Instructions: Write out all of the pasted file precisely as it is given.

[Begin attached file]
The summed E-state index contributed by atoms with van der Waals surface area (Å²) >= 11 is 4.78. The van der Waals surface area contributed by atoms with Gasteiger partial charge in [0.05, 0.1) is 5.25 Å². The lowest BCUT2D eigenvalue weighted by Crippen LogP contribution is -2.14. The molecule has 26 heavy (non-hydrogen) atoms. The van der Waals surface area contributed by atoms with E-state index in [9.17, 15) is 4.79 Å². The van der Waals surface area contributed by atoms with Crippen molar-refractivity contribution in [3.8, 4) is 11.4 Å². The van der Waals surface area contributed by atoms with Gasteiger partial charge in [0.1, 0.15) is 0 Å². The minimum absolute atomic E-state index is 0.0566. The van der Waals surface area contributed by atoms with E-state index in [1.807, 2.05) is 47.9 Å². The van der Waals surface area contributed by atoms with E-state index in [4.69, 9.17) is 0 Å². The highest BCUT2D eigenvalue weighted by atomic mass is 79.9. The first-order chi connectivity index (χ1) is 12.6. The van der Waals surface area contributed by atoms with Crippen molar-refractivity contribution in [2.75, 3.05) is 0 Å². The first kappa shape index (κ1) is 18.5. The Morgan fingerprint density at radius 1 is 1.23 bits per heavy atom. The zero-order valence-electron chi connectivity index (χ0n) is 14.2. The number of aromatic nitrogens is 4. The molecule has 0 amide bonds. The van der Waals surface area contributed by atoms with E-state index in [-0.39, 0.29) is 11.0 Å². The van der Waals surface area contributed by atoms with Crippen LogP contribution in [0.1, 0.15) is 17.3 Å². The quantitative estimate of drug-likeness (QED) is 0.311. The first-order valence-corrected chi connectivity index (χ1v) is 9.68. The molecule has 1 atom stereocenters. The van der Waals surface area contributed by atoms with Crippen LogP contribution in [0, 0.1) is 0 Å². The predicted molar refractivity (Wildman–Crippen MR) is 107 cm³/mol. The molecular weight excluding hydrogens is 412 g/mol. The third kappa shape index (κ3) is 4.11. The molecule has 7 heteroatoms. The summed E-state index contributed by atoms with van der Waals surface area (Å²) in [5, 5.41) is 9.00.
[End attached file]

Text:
The summed E-state index contributed by atoms with van der Waals surface area (Å²) >= 11 is 4.78. The van der Waals surface area contributed by atoms with Gasteiger partial charge in [0.05, 0.1) is 5.25 Å². The lowest BCUT2D eigenvalue weighted by Crippen LogP contribution is -2.14. The molecule has 26 heavy (non-hydrogen) atoms. The van der Waals surface area contributed by atoms with E-state index in [9.17, 15) is 4.79 Å². The van der Waals surface area contributed by atoms with Crippen molar-refractivity contribution in [3.8, 4) is 11.4 Å². The van der Waals surface area contributed by atoms with Gasteiger partial charge in [0.1, 0.15) is 0 Å². The minimum absolute atomic E-state index is 0.0566. The van der Waals surface area contributed by atoms with E-state index in [1.807, 2.05) is 47.9 Å². The van der Waals surface area contributed by atoms with E-state index in [4.69, 9.17) is 0 Å². The highest BCUT2D eigenvalue weighted by atomic mass is 79.9. The first-order chi connectivity index (χ1) is 12.6. The van der Waals surface area contributed by atoms with Crippen molar-refractivity contribution in [2.75, 3.05) is 0 Å². The first kappa shape index (κ1) is 18.5. The Morgan fingerprint density at radius 1 is 1.23 bits per heavy atom. The zero-order valence-electron chi connectivity index (χ0n) is 14.2. The number of aromatic nitrogens is 4. The molecule has 0 amide bonds. The van der Waals surface area contributed by atoms with E-state index in [-0.39, 0.29) is 11.0 Å². The van der Waals surface area contributed by atoms with Crippen LogP contribution in [0.1, 0.15) is 17.3 Å². The quantitative estimate of drug-likeness (QED) is 0.311. The first-order valence-corrected chi connectivity index (χ1v) is 9.68. The molecule has 1 atom stereocenters. The van der Waals surface area contributed by atoms with Crippen LogP contribution in [0, 0.1) is 0 Å². The predicted molar refractivity (Wildman–Crippen MR) is 107 cm³/mol. The molecular weight excluding hydrogens is 412 g/mol. The third kappa shape index (κ3) is 4.11. The molecule has 7 heteroatoms. The summed E-state index contributed by atoms with van der Waals surface area (Å²) in [5, 5.41) is 9.00.